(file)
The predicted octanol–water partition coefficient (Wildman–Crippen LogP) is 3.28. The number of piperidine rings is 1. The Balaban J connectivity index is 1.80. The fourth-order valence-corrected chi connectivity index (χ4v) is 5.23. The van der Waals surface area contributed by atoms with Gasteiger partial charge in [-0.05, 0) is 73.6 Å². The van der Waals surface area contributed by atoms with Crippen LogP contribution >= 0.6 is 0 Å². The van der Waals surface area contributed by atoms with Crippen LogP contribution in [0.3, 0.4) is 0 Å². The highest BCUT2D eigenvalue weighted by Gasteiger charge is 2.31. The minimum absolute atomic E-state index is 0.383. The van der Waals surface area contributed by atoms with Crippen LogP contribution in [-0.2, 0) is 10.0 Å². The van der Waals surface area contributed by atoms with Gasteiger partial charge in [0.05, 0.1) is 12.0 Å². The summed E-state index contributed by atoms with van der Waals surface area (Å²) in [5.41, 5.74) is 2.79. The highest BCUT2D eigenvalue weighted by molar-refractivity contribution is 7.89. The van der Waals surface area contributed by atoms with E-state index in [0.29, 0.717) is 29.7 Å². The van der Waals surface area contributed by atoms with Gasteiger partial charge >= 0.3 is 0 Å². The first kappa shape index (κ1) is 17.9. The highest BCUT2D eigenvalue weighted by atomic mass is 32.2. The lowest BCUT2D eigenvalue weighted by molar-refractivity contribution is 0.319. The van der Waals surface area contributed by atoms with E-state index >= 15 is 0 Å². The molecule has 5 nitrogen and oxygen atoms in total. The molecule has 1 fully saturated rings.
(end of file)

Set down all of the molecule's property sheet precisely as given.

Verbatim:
The predicted octanol–water partition coefficient (Wildman–Crippen LogP) is 3.28. The number of piperidine rings is 1. The Balaban J connectivity index is 1.80. The fourth-order valence-corrected chi connectivity index (χ4v) is 5.23. The van der Waals surface area contributed by atoms with Gasteiger partial charge in [-0.05, 0) is 73.6 Å². The van der Waals surface area contributed by atoms with Crippen LogP contribution >= 0.6 is 0 Å². The van der Waals surface area contributed by atoms with Crippen LogP contribution in [0.3, 0.4) is 0 Å². The highest BCUT2D eigenvalue weighted by Gasteiger charge is 2.31. The minimum absolute atomic E-state index is 0.383. The van der Waals surface area contributed by atoms with Crippen LogP contribution in [-0.2, 0) is 10.0 Å². The van der Waals surface area contributed by atoms with Gasteiger partial charge in [0.05, 0.1) is 12.0 Å². The summed E-state index contributed by atoms with van der Waals surface area (Å²) in [5.41, 5.74) is 2.79. The highest BCUT2D eigenvalue weighted by molar-refractivity contribution is 7.89. The van der Waals surface area contributed by atoms with E-state index in [0.29, 0.717) is 29.7 Å². The van der Waals surface area contributed by atoms with Gasteiger partial charge >= 0.3 is 0 Å². The first kappa shape index (κ1) is 17.9. The highest BCUT2D eigenvalue weighted by atomic mass is 32.2. The lowest BCUT2D eigenvalue weighted by molar-refractivity contribution is 0.319. The van der Waals surface area contributed by atoms with E-state index >= 15 is 0 Å². The molecule has 5 nitrogen and oxygen atoms in total. The molecule has 1 fully saturated rings.